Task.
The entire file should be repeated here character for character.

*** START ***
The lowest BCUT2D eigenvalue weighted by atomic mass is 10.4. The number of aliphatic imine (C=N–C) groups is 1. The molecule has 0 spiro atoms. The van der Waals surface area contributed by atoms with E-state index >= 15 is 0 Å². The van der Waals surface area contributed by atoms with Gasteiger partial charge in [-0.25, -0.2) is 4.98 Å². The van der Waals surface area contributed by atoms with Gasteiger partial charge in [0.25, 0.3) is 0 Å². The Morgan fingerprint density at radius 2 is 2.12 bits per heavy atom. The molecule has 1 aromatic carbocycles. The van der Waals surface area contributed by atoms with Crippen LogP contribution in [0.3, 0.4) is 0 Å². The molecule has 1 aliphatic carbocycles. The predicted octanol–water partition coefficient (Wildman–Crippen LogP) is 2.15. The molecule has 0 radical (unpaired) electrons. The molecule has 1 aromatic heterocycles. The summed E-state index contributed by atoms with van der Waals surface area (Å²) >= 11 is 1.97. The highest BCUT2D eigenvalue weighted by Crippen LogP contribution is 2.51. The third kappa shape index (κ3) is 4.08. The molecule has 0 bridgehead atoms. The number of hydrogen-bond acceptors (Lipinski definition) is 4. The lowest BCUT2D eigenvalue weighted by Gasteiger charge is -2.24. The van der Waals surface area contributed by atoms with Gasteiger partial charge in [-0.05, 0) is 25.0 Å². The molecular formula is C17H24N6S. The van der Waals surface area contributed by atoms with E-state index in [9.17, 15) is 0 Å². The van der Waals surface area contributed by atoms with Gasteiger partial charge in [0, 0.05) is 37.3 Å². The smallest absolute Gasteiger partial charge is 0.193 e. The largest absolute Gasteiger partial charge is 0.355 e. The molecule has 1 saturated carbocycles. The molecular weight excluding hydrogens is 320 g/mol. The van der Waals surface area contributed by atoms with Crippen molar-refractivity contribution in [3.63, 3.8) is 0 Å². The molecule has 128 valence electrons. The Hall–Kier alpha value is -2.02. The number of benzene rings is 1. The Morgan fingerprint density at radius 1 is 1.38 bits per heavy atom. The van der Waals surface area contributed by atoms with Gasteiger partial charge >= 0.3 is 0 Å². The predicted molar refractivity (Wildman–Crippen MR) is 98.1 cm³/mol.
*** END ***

The lowest BCUT2D eigenvalue weighted by atomic mass is 10.4. The number of aliphatic imine (C=N–C) groups is 1. The molecule has 0 spiro atoms. The van der Waals surface area contributed by atoms with E-state index >= 15 is 0 Å². The van der Waals surface area contributed by atoms with Gasteiger partial charge in [-0.25, -0.2) is 4.98 Å². The van der Waals surface area contributed by atoms with Gasteiger partial charge in [0.25, 0.3) is 0 Å². The Morgan fingerprint density at radius 2 is 2.12 bits per heavy atom. The molecule has 1 aromatic carbocycles. The van der Waals surface area contributed by atoms with Crippen LogP contribution in [0.3, 0.4) is 0 Å². The molecule has 1 aliphatic carbocycles. The predicted octanol–water partition coefficient (Wildman–Crippen LogP) is 2.15. The molecule has 0 radical (unpaired) electrons. The molecule has 1 aromatic heterocycles. The summed E-state index contributed by atoms with van der Waals surface area (Å²) >= 11 is 1.97. The highest BCUT2D eigenvalue weighted by Crippen LogP contribution is 2.51. The third kappa shape index (κ3) is 4.08. The molecule has 0 bridgehead atoms. The number of hydrogen-bond acceptors (Lipinski definition) is 4. The lowest BCUT2D eigenvalue weighted by Gasteiger charge is -2.24. The van der Waals surface area contributed by atoms with Gasteiger partial charge in [-0.05, 0) is 25.0 Å². The molecular formula is C17H24N6S. The van der Waals surface area contributed by atoms with E-state index in [9.17, 15) is 0 Å². The van der Waals surface area contributed by atoms with Gasteiger partial charge in [0, 0.05) is 37.3 Å². The smallest absolute Gasteiger partial charge is 0.193 e. The largest absolute Gasteiger partial charge is 0.355 e. The molecule has 1 saturated carbocycles. The molecular weight excluding hydrogens is 320 g/mol. The van der Waals surface area contributed by atoms with Crippen molar-refractivity contribution in [3.63, 3.8) is 0 Å². The molecule has 128 valence electrons. The Hall–Kier alpha value is -2.02. The number of benzene rings is 1. The Morgan fingerprint density at radius 1 is 1.38 bits per heavy atom. The van der Waals surface area contributed by atoms with Gasteiger partial charge >= 0.3 is 0 Å². The predicted molar refractivity (Wildman–Crippen MR) is 98.1 cm³/mol.